E-waste is usually regarded as a waste problem, which can cause environmental damage if not dealt with in an appropriate way. However, the enormous resource impact of electrical and electronic equipment (EEE) is widely overlooked. Summarizing the lack of closing the loop for electronic and electrical devices leads not only to significant environmental problems but also to systematic depletion of the resource base in secondary materials. Modern electronics can contain up to 60 different elements; many are valuable, some are hazardous and some are both. The most complex mix of substances is usually present in the printed wiring boards (PWBs).
In its entity electrical and electronic equipment is a major consumer of many precious and special metals and therefore an important contributor to the world’s demand for metals. Besides the direct impact of effective recycling on the resource base of the recycled metals, recycling operation also considerably contribute to reducing greenhouse gas emissions. Primary production, i.e. mining, concentrating, smelting and refining, especially of precious and special metals has a significant carbon dioxide (CO2) impact due to the low concentration of these metals in the ores and often difficult mining conditions. “Mining” our old computers to recover the contained metals – if done in an environmentally sound or correct manner – needs only a fraction of energy compared to mining ores in nature. Furthermore, the environmentally sound management of refrigerators, air-conditioners and similar equipment is significant in mitigating the climate change impact at end-of-life. The ozone depleting substances in these devices, such as CFC and HCFCs, have a very high global warming potential and effective recycling will ensure these substances are not released into the environment. The environmental footprint of a fridge, a computer and other electronic devices could be significantly reduced if treated in environmentally sound managed recycling operations, which prevent hazardous emissions and ensure that a large part of the contained metals are finally recovered for a new life in a new (electronic) device. A wide range of components made of metals, plastics and other substances are contained in electrical and electronic equipment. For example, a mobile phone can contain over 40 elements from the periodic table including base metals like copper (Cu) and tin (Sn), special metals such as cobalt (Co), indium (In) and antimony (Sb), and precious metals including silver (Ag), gold (Au) and palladium (Pd), as shown in Figure 1. Metals represent on average 23% of the weight of a phone, the majority being copper, while the remainder is plastic and ceramic material. Looking at one ton of phone handsets (without battery) this would be 3.5 kg Ag, 340 g Au, 140 g Pd as well as 130 kg Cu. For a single unit the precious metal content is in the order of milligrams only: 250 mg Ag, 24 mg Au, 9 mg Pd while 9 g Cu is present on average. It means the natural resources exploitation can be lowered down just by focusing on recycling practices in e-waste.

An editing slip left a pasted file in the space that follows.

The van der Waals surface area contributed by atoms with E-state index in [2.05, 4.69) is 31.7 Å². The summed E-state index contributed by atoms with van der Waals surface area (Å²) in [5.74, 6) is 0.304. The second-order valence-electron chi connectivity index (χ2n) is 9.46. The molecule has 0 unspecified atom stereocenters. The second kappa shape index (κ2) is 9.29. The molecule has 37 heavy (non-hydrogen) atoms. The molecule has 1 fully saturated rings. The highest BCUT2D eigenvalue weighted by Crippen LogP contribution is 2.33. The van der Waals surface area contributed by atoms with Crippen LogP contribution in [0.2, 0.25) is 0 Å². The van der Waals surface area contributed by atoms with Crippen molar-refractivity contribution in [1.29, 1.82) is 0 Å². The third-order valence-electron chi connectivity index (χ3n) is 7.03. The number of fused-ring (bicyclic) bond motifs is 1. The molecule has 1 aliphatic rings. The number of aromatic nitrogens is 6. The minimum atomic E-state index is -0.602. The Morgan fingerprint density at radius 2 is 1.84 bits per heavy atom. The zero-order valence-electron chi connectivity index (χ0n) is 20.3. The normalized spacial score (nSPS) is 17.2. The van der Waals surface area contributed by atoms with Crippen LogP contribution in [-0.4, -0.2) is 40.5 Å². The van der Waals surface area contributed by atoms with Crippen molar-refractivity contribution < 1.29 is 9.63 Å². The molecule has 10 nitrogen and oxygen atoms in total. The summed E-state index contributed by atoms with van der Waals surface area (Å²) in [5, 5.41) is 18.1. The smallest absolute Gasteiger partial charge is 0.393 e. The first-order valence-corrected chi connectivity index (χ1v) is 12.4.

Primary production (mining) plays the most important role in the supply of metals for electrical and electronic equipment applications since secondary metals (recycling) are only available in limited quantities so far. The environmental impact/footprint of the primary metal production is significant, especially for precious and special metals which are mined from ores in which the precious and special metal concentration is low. Considerable amounts of land are used for mining, waste water and sulfur dioxide (SO2) are created and the energy consumption and CO2 emissions are large. For example, to produce 1 ton of gold, palladium or platinum, CO2 emissions of about 10,000 tons are generated the annual demand for gold in EEE is some 300 t at average primary generation of almost 17,000 tons CO2 per ton of gold mined, which leads to gold induced emissions of 5.1 million tons in total In the case of copper, the specific primary emissions are with 3.4 t/t relatively low, but the high annual total demand in EEE leads to 15.3 million tons of CO2 emissions. As shown in Figure 3 (table) the cumulated values of the metals listed account for an annual CO2 emission level of 23.4 million tons, almost 1/1000 of the world’s CO2 emissions. This includes neither CO2 emissions from other metals used in electrical and electronic equipment like steel, nickel or aluminum, nor other CO2 emissions associated with the manufacturing or use of electrical and electronic equipment.
Why Recycle the Electronic Waste
- Electronic waste of TV, Computers, and Mobile phones contain many chemicals and materials that are hazardous to the environment, recycling reduces the possibility of danger.
- Electronic waste contains many precious metals and recycling process extract those metals and eventually release pressures on natural resources.
- India informal sectors are involved in crude practices that make heavy loss of precious metals that might be recovered through formal recycling.
- Recycling also ensures the data protection in case of ICT products are recycled.
- One of direct outcomes of recycling is creation of jobs in Recycling sectors.